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Conferences and Medical Updates

Familial Pancreatic Cancer

  • 2 or more patients with pancreatic cancer in family.
  • 10% of all pancreatic cancers are familial.
  • High risk FPC.  Families with > 3 members with cancer.
  • Hereditary Pancreatic cancer BRCA1/2, p16 mutations or FAMMM, Lynch syndrome, PJ syndrome, hereditary pancreatitis (cationic trypsinogen gene)
  • Hereditary breach and ovarian cancer HBOC BRCA 1 and BRCA2
  • PJ syndrome higher risk of colon cancer and should be monitored for pancreatic cancer also.  Moreover risk of gastric cancer, ovarian, breast, cervical and endometrial cancer
  • FAMM (familial atypical multiple mole melanoma). p16/CDKN2A gene.  They have atypical melanocytic nevi, autosomal dominant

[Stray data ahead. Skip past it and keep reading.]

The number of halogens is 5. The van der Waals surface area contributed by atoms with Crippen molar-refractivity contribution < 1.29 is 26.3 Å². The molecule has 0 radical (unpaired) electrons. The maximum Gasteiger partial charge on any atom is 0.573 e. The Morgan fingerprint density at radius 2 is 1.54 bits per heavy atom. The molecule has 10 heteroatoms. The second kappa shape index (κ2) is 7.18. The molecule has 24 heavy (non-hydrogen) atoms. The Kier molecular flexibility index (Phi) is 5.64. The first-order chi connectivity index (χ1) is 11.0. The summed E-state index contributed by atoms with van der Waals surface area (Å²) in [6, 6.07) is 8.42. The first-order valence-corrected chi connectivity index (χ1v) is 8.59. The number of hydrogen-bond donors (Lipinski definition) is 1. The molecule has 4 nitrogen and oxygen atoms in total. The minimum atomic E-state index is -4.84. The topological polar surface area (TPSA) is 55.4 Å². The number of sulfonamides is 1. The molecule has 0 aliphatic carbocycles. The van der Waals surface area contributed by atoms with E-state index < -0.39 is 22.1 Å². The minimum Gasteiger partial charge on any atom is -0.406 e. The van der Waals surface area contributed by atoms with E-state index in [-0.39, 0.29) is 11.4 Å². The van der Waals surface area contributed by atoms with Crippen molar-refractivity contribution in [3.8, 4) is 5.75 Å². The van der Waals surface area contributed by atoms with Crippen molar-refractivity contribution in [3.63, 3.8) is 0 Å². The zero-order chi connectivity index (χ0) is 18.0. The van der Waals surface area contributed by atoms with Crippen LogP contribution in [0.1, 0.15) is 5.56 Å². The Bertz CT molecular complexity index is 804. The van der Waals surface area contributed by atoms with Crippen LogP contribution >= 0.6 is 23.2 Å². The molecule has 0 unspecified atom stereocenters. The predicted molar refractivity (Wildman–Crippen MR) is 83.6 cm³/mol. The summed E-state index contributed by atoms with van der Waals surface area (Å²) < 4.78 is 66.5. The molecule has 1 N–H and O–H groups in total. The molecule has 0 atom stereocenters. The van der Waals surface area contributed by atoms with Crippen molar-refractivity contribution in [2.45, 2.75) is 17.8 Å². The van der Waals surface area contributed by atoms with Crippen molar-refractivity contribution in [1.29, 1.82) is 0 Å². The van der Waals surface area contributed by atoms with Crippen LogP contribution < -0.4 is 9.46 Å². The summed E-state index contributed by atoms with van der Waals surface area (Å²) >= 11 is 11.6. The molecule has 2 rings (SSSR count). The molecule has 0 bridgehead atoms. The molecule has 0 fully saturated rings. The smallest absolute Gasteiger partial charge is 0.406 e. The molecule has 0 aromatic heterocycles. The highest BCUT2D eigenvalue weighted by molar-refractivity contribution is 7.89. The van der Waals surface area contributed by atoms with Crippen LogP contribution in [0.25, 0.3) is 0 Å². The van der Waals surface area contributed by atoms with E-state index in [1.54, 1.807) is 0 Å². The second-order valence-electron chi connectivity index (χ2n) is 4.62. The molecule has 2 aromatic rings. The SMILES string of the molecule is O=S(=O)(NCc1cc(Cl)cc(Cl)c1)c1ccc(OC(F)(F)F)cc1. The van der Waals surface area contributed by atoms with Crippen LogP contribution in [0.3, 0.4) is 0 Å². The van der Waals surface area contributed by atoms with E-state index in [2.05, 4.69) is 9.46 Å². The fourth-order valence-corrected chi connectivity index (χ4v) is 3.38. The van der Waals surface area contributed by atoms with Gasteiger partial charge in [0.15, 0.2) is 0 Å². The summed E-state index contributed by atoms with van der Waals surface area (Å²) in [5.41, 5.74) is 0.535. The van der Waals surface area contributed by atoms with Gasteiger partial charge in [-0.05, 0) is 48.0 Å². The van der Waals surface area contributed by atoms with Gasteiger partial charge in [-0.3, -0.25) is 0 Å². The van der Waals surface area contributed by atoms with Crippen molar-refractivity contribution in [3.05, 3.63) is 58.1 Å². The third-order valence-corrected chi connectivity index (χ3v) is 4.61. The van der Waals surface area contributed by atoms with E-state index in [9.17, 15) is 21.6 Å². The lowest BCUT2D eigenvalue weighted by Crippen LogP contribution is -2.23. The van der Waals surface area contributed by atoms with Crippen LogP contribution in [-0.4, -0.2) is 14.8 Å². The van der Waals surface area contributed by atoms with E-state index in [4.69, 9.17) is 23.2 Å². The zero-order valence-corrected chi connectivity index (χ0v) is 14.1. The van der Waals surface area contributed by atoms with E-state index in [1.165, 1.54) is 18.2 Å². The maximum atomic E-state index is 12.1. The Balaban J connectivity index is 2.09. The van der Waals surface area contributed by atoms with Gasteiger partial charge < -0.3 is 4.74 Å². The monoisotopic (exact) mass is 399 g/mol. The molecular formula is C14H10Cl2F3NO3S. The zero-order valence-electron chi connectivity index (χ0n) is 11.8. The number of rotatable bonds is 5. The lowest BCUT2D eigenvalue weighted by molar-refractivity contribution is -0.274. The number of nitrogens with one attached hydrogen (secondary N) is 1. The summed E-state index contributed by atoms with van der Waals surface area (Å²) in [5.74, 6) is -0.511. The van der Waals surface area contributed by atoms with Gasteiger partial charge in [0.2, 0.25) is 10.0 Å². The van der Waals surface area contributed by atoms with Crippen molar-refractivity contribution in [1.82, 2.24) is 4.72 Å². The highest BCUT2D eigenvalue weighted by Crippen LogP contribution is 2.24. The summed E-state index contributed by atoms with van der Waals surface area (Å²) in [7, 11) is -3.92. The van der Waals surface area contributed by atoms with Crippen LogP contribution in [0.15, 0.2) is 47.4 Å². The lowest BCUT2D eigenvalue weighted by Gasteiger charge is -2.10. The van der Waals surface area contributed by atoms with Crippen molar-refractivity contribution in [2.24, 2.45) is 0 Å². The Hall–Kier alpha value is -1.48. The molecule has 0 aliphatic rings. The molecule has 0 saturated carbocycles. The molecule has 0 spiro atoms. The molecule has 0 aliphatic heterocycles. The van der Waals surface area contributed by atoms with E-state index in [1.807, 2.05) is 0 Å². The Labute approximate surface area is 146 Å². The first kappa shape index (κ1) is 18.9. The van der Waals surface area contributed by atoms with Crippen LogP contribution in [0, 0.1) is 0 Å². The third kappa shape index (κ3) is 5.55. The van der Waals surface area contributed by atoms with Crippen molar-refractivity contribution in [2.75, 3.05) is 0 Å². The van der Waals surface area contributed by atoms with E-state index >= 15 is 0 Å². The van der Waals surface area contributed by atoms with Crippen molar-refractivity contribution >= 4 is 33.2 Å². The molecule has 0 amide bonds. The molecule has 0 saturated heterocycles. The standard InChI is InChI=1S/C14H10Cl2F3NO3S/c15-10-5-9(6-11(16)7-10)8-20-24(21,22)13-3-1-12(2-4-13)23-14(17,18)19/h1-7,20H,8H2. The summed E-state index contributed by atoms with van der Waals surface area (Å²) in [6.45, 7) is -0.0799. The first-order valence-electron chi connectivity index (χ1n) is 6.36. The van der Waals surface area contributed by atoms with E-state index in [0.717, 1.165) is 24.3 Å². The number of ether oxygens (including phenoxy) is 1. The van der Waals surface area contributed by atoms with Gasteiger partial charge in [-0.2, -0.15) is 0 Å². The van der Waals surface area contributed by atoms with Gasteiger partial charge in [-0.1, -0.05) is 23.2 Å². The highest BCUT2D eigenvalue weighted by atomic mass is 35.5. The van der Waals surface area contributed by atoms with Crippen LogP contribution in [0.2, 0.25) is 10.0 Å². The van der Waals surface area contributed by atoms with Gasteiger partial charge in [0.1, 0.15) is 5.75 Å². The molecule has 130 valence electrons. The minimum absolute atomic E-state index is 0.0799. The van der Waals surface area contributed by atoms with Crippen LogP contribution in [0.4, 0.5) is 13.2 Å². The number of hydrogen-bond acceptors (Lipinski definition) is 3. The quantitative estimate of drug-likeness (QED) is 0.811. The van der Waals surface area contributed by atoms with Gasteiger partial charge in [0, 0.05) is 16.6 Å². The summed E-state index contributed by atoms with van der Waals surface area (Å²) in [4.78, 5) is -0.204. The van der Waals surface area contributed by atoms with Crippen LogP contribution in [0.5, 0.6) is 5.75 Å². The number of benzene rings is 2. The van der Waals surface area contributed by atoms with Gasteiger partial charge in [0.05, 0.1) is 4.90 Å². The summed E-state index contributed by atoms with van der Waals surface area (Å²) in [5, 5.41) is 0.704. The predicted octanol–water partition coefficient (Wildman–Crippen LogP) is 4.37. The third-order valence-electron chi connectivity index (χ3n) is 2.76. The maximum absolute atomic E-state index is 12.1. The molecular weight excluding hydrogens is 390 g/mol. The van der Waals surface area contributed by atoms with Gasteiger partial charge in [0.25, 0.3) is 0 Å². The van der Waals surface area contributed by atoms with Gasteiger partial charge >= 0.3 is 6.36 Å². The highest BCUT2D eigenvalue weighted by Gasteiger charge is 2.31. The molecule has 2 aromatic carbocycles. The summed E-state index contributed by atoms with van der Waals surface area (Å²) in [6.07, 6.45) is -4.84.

• Lynch – SB cancer, ureter cancer, renal pelvis cancer, brain, ovary and pancreatic cancer.  Age 50 1.3% and Age 70 4% risk of pancreatic cancer
  • HBOC syndrome – autosomal dominant.  Some patient family may have pancreatic cancer but no breast or ovarian cancer !!!!
  • BRCA mutation in Jewish patients.
  • PALB-2 Multiple family members with pancreatic cancer.  Also increased risk of breast cancer
  • Johns Hopkins, Mayo clinic, Creighton Univ, Mt Sinai, Anderson CC,  – sites for familial  cancers
  • Screening with EUS, dedicated MRI / MRCP or dedicated pancreatic protocol CT, aggressive evaluation of cysts. ????prophylactic pancreatectomy.
  • PanINs lesions – intraepithelial neoplasia (similar to colon cancer from adenoma).  High grade PanIN3 and more dense, different Kras mutations.
  • Thus 2 ways to develop pancreatic cancer PanIN or IPMN.
  • 3 D reconstruction for pancreatic neoplasm
  • MRI has no radiation advantage.
  • EUS not widely available and high inter observer variability.  Requires extra training.
  • Start screening at 50 or 10 years younger.  PJ start at 35